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nwcubsman

Nissan Repro Program Car on Ebay

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I wonder how many of the watchers are members of this forum, just interested in seeing what happens?

I'm 1/47 of that watch list. :)

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Hopefully the reserve is fairly high. Right now the Euro is .650:1USD or less. The right European buyer could snatch this up for less than 20K Euro at reserve of $30K. If this goes through to sale, watch for it to be leaving the country. This was indeed a very special program. I was at the debut and auction of one of the first cars.

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In 2001 I lived in San Antonio and there was a red VZ that came up for auction at a Kruse auction in the area (not Bob's I don't think). I had been away from Z's for a few years and was interested in possibly getting a deal on that one. I didn't realize only 38 VZ cars had been made at the time. Something came up and I couldn't go make it to the auction. It wound up selling for $12,750.

http://www.kruse.com/results/detail.asp?CONSIGN=434&MAKE=DATSUN&AUC_CODE=NEWBRAS01&AUC_BREAD=San%20Antonio%2C%20TX%202001&SEARCH_NAME=DATSUN&YEAR=2001&RESULTS=1&PAGE=1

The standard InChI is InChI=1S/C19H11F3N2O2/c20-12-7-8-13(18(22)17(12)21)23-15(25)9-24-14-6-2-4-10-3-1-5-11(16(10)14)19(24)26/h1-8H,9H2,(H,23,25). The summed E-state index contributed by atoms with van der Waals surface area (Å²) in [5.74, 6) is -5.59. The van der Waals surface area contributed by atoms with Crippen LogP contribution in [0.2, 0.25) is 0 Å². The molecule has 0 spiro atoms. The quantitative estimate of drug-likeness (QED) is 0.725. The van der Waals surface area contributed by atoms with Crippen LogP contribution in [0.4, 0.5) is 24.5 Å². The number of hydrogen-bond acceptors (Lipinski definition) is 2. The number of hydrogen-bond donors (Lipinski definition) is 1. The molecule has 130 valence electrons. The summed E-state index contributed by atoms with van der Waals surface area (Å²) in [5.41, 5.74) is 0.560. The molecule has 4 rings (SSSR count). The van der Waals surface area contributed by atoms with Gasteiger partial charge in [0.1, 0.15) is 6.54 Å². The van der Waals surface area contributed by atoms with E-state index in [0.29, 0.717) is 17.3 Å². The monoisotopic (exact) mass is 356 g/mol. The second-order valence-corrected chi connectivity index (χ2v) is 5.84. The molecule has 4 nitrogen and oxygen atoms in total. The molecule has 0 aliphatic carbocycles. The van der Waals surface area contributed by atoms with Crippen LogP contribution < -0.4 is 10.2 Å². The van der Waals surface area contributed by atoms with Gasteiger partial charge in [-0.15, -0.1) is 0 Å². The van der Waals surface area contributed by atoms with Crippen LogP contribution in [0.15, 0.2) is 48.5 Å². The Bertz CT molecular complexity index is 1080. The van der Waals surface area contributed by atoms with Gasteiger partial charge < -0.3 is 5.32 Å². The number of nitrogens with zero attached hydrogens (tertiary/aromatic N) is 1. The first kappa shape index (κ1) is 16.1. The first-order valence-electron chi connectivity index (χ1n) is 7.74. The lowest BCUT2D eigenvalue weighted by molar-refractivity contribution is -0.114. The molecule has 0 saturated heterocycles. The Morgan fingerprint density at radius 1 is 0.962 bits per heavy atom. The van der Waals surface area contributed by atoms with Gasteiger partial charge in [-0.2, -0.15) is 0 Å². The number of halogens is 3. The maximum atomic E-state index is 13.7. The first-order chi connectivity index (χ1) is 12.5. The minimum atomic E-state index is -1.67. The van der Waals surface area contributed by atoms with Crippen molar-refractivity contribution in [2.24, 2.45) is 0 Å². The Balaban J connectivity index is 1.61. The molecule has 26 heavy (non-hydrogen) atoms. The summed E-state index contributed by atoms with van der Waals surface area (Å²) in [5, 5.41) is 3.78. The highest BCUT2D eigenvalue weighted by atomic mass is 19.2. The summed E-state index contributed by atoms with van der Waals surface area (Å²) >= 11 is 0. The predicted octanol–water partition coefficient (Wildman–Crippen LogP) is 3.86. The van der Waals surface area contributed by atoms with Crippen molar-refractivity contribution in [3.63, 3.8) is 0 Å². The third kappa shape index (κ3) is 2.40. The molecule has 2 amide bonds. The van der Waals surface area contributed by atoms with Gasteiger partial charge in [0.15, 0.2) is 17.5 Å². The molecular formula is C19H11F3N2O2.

The buyer listed it on ebay within a week after he bought it. I'm not sure what it sold it for, but I think he made a pretty good return for owning it a week or two. Here is the only picture from the Kruse auction results page, in case that ever goes away.

-Mike

post-9102-14150803238257_thumb.jpg

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I'm one of the 40-some-odd watching the auction. Best of Luck, Bob!

$29,000 in 1997 money is $37,000 today. The prices we have been seeing for Vintage Zs is not low at all. In fact it indicates that the cars are depreciating in value.

I would like to ask a favor from all of you. When you see a Vintage Z like the one Mike posted above, get the serial number please. And send me the info. Many thanks. If any of you have pictures of Vintage Zs, and know the serial number of the pictured car, let me know.

Chris

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I'm one of the 40-some-odd watching the auction. Best of Luck, Bob!

$29,000 in 1997 money is $37,000 today. The prices we have been seeing for Vintage Zs is not low at all. In fact it indicates that the cars are depreciating in value.

Chris

Chris,

Did you mean to say "appreciating"?

Dan

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While we sit around and watch the action perhaps we would like to talk about the restoration program. It was mentioned that parts were reproduced especially for the program. Here is the cover of a brochure that listed specific parts manufactured. Part design and specifications were released to private manufacturers to supply the program. Support businesses were also used. Carl mentioned the engines and transmissions.